Igor Stravinsky’s groundbreaking ballet and orchestral work The Rite Of Spring had its premiere in Paris in 1913. A century later, Akram Khan Company’s In The Mind Of Igor (iTMOi) celebrates the chaotic energy and vibrant spirit of Stravinsky’s original, while creating an entirely new work. “Akram wasn’t interested in creating another carbon copy of this well known work,” dancer Hannes Langolf explains. “He wanted to take the themes and interpret them in a whole new way. Stravinsky’s work broke convention and tradition in classical music, and Akram’s work does the same to Stravinsky.” iTMOi riffs on the themes of pagan rituals, rebirth and sacrifice, but also celebrates the idea of breaking away from the original to create something entirely new.
Hannes Langolf was born in Germany, but moved to London a decade ago to study dance. He had long been an admirer of choreographer Akram Khan and his forward-thinking approach, and iTMOi gave them their first chance to work together. “I’d been curious to work with him for a long time, and I feel very privileged,” he says. “What I really admire about Akram’s work is that he has a real commitment to movement, and he likes to push the body in certain ways. I’m at a point in my life where I feel like this is the last time I can do that to my body. You get to a certain age as a performer when you realise that if you want to do something really physical, the time is now. It was perfect timing, because I wanted to challenge my body while I still could, and Akram’s work really allows me to do that.”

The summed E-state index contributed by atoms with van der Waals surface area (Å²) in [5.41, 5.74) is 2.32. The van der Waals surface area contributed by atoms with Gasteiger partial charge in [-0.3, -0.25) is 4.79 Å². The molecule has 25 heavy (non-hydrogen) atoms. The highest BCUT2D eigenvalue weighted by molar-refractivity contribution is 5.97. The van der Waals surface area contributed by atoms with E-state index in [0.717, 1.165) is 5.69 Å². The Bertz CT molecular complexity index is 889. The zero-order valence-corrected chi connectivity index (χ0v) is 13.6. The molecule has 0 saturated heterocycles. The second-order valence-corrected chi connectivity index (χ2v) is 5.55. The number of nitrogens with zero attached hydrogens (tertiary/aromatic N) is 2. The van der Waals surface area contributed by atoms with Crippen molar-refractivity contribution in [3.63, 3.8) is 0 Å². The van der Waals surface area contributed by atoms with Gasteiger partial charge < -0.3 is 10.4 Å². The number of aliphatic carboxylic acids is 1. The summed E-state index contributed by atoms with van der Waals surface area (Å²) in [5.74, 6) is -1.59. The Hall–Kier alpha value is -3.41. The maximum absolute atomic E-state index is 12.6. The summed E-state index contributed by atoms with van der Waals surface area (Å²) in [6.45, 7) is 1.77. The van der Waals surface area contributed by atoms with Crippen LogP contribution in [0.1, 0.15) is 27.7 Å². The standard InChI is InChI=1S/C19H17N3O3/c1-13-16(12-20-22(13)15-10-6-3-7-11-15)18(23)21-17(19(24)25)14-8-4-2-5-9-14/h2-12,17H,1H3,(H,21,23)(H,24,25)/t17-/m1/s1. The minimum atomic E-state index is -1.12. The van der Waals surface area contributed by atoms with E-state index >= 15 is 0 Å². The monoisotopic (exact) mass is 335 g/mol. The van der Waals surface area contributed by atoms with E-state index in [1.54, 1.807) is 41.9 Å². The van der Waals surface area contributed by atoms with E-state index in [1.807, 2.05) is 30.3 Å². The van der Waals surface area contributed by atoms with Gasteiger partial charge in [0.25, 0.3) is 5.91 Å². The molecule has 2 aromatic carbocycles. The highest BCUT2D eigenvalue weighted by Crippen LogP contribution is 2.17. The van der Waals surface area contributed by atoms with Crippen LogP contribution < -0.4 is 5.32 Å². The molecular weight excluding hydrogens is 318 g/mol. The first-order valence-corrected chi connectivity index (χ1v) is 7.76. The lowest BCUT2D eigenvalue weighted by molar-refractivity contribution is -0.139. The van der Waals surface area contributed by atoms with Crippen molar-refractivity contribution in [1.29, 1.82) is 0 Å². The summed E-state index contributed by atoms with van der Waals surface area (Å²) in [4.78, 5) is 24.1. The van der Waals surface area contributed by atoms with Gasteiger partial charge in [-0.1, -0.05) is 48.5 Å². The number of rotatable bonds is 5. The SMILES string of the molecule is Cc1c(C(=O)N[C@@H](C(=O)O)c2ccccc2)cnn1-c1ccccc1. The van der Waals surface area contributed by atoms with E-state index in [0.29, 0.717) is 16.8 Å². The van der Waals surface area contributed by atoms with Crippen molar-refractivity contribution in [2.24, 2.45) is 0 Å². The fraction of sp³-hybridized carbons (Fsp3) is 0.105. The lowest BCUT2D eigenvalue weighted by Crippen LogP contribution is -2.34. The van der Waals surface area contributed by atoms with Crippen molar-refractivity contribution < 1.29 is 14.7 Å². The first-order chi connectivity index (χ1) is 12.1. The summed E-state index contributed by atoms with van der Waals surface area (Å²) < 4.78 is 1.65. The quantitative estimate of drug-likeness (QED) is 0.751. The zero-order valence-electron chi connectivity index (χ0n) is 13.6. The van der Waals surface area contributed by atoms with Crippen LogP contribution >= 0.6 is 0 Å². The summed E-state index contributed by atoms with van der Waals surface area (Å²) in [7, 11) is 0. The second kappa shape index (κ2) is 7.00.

In Stavinsky’soriginal a sacrificial virgin is chosen, and at the conclusion of the work, dances herself to death, in a ritual that celebrates the annual renewal of spring. In this version, Langolf’s character, a young man, steps in at the last minute to be sacrificed himself, a gesture that is intended to break the tradition of sacrifice. “As you can imagine, there’s definitely a physical challenge to portraying a sacrifice,” he says. “You have to find that place inside you that has that emotional response you need – you need to find desperation, you need to abandon control.”
iTMOi is all about breaking from tradition and abandoning control, and for Langolf as a dancer, the need to break away from the familiar proved to be the biggest challenge. “Control is always one of the things that I seek,” he says. “I’m someone who likes to do things right, who likes to practice things, to really understand them. Abandoning those concepts was a real challenge. In the end, I felt I was freed from the inhibitions of performance. Usually, when you’re on stage, you’re doing exactly what you’re told, and you’ve analysed the movements to much that you know them intimately. It was very difficult to break away from that.”
iTMOi features a musical score created by contemporary musicians Nitin Sawhney, Jocelyn Pook and Ben Frost – they’re three different composers from very different backgrounds, and yet, in a show that’s all about breaking away from traditional concepts, their individual contributions somehow fit together. “Stravinsky’s music was complicated and unpredictable, which is why it caused an outrage at the time,” Langolf explains. “The score for this work shares that unpredictable quality. It’s not built directly on The Rite Of Spring, so you won’t hear familiar themes or melodies, but there are elements there. For instance, we use a rhythmical pattern from Stravinsky’s work, but break it down into text, so you hear his rhythms coming through in speech instead of in music.”
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